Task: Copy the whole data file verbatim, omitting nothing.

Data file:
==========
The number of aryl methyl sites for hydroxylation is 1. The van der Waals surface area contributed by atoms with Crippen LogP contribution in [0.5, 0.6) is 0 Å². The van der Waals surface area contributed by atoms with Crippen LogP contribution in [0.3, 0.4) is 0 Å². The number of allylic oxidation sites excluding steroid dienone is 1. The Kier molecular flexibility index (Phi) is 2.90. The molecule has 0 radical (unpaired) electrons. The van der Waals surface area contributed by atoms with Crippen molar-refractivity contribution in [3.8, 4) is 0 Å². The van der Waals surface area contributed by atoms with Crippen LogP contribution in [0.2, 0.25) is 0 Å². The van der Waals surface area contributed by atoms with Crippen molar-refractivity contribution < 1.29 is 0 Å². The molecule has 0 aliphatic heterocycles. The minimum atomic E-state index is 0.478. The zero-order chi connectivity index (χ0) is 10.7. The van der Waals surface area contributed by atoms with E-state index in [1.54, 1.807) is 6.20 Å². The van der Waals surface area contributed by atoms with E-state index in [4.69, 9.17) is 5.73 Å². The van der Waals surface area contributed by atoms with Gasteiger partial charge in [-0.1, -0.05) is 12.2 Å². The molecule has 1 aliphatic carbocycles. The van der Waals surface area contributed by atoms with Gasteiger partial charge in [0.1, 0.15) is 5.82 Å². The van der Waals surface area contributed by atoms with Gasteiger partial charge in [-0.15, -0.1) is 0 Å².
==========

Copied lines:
The number of aryl methyl sites for hydroxylation is 1. The van der Waals surface area contributed by atoms with Crippen LogP contribution in [0.5, 0.6) is 0 Å². The van der Waals surface area contributed by atoms with Crippen LogP contribution in [0.3, 0.4) is 0 Å². The number of allylic oxidation sites excluding steroid dienone is 1. The Kier molecular flexibility index (Phi) is 2.90. The molecule has 0 radical (unpaired) electrons. The van der Waals surface area contributed by atoms with Crippen molar-refractivity contribution in [3.8, 4) is 0 Å². The van der Waals surface area contributed by atoms with Crippen LogP contribution in [0.2, 0.25) is 0 Å². The van der Waals surface area contributed by atoms with Crippen molar-refractivity contribution < 1.29 is 0 Å². The molecule has 0 aliphatic heterocycles. The minimum atomic E-state index is 0.478. The zero-order chi connectivity index (χ0) is 10.7. The van der Waals surface area contributed by atoms with E-state index in [1.54, 1.807) is 6.20 Å². The van der Waals surface area contributed by atoms with E-state index in [4.69, 9.17) is 5.73 Å². The van der Waals surface area contributed by atoms with Gasteiger partial charge in [-0.1, -0.05) is 12.2 Å². The molecule has 1 aliphatic carbocycles. The van der Waals surface area contributed by atoms with Gasteiger partial charge in [0.1, 0.15) is 5.82 Å². The van der Waals surface area contributed by atoms with Gasteiger partial charge in [-0.15, -0.1) is 0 Å².